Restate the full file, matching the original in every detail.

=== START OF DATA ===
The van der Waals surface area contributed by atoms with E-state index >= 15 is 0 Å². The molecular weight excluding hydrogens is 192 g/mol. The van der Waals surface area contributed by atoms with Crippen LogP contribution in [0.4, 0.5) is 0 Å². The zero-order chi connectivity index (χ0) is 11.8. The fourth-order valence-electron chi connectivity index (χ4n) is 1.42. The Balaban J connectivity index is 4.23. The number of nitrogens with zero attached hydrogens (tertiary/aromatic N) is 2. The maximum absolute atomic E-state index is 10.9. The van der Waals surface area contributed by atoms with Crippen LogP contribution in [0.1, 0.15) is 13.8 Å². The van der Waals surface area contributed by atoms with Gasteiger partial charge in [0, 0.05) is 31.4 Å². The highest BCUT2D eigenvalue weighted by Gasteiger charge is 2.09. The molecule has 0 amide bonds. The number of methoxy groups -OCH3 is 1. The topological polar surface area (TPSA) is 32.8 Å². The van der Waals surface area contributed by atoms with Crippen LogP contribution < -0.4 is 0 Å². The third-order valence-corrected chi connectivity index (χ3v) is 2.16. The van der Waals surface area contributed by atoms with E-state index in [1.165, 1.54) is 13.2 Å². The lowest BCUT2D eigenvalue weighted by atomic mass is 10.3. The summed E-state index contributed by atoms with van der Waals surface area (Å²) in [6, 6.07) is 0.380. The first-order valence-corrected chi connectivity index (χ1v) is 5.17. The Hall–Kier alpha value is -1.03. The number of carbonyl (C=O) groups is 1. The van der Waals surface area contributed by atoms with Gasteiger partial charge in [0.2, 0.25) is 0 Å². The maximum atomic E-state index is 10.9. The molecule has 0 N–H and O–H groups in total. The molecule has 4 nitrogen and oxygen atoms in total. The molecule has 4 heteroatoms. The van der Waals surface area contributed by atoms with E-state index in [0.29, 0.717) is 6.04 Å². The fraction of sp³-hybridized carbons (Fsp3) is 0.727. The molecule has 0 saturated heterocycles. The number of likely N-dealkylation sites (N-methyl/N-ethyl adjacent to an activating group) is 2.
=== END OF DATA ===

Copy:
The van der Waals surface area contributed by atoms with E-state index >= 15 is 0 Å². The molecular weight excluding hydrogens is 192 g/mol. The van der Waals surface area contributed by atoms with Crippen LogP contribution in [0.4, 0.5) is 0 Å². The zero-order chi connectivity index (χ0) is 11.8. The fourth-order valence-electron chi connectivity index (χ4n) is 1.42. The Balaban J connectivity index is 4.23. The number of nitrogens with zero attached hydrogens (tertiary/aromatic N) is 2. The maximum absolute atomic E-state index is 10.9. The van der Waals surface area contributed by atoms with Crippen LogP contribution in [0.1, 0.15) is 13.8 Å². The van der Waals surface area contributed by atoms with Gasteiger partial charge in [0, 0.05) is 31.4 Å². The highest BCUT2D eigenvalue weighted by Gasteiger charge is 2.09. The molecule has 0 amide bonds. The number of methoxy groups -OCH3 is 1. The topological polar surface area (TPSA) is 32.8 Å². The van der Waals surface area contributed by atoms with Crippen LogP contribution < -0.4 is 0 Å². The third-order valence-corrected chi connectivity index (χ3v) is 2.16. The van der Waals surface area contributed by atoms with E-state index in [1.165, 1.54) is 13.2 Å². The lowest BCUT2D eigenvalue weighted by atomic mass is 10.3. The summed E-state index contributed by atoms with van der Waals surface area (Å²) in [6, 6.07) is 0.380. The first-order valence-corrected chi connectivity index (χ1v) is 5.17. The Hall–Kier alpha value is -1.03. The number of carbonyl (C=O) groups is 1. The van der Waals surface area contributed by atoms with Gasteiger partial charge in [0.2, 0.25) is 0 Å². The maximum atomic E-state index is 10.9. The molecule has 0 N–H and O–H groups in total. The molecule has 4 nitrogen and oxygen atoms in total. The molecule has 4 heteroatoms. The van der Waals surface area contributed by atoms with E-state index in [0.29, 0.717) is 6.04 Å². The fraction of sp³-hybridized carbons (Fsp3) is 0.727. The molecule has 0 saturated heterocycles. The number of likely N-dealkylation sites (N-methyl/N-ethyl adjacent to an activating group) is 2.